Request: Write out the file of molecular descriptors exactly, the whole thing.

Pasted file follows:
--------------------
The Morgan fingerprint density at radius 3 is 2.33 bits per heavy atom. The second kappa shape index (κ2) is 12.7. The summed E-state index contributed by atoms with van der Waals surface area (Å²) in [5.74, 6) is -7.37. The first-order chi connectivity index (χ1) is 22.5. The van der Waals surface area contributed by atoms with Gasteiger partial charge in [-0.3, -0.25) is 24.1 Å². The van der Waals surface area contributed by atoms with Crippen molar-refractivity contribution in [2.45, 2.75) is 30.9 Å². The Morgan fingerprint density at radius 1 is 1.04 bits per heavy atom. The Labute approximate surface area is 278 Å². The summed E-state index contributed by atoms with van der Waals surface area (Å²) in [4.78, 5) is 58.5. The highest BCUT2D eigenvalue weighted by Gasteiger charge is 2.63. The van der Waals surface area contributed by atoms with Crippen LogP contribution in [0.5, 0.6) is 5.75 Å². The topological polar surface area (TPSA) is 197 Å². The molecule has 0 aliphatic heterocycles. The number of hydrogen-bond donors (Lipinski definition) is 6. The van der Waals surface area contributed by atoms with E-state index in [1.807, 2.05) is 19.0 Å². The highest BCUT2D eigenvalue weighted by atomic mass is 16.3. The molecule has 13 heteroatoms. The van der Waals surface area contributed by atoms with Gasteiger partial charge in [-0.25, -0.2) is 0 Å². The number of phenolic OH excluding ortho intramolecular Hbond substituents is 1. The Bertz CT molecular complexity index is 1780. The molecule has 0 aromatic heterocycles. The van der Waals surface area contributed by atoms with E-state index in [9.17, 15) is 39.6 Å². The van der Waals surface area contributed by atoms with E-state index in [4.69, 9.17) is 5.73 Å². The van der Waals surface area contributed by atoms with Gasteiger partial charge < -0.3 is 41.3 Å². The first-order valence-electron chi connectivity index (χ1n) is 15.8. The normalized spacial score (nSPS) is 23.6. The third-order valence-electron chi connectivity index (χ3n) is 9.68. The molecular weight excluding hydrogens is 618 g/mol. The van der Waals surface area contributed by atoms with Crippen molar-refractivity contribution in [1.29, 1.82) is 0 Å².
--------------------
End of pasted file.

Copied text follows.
The Morgan fingerprint density at radius 3 is 2.33 bits per heavy atom. The second kappa shape index (κ2) is 12.7. The summed E-state index contributed by atoms with van der Waals surface area (Å²) in [5.74, 6) is -7.37. The first-order chi connectivity index (χ1) is 22.5. The van der Waals surface area contributed by atoms with Gasteiger partial charge in [-0.3, -0.25) is 24.1 Å². The van der Waals surface area contributed by atoms with Crippen molar-refractivity contribution in [2.45, 2.75) is 30.9 Å². The Morgan fingerprint density at radius 1 is 1.04 bits per heavy atom. The Labute approximate surface area is 278 Å². The summed E-state index contributed by atoms with van der Waals surface area (Å²) in [4.78, 5) is 58.5. The highest BCUT2D eigenvalue weighted by Gasteiger charge is 2.63. The van der Waals surface area contributed by atoms with Crippen LogP contribution in [0.5, 0.6) is 5.75 Å². The topological polar surface area (TPSA) is 197 Å². The molecule has 0 aliphatic heterocycles. The number of hydrogen-bond donors (Lipinski definition) is 6. The van der Waals surface area contributed by atoms with E-state index in [1.807, 2.05) is 19.0 Å². The highest BCUT2D eigenvalue weighted by atomic mass is 16.3. The molecule has 13 heteroatoms. The van der Waals surface area contributed by atoms with Gasteiger partial charge in [-0.25, -0.2) is 0 Å². The number of phenolic OH excluding ortho intramolecular Hbond substituents is 1. The Bertz CT molecular complexity index is 1780. The molecule has 0 aromatic heterocycles. The van der Waals surface area contributed by atoms with E-state index in [9.17, 15) is 39.6 Å². The van der Waals surface area contributed by atoms with E-state index in [4.69, 9.17) is 5.73 Å². The van der Waals surface area contributed by atoms with Gasteiger partial charge < -0.3 is 41.3 Å². The first-order valence-electron chi connectivity index (χ1n) is 15.8. The normalized spacial score (nSPS) is 23.6. The third-order valence-electron chi connectivity index (χ3n) is 9.68. The molecular weight excluding hydrogens is 618 g/mol. The van der Waals surface area contributed by atoms with Crippen molar-refractivity contribution in [1.29, 1.82) is 0 Å².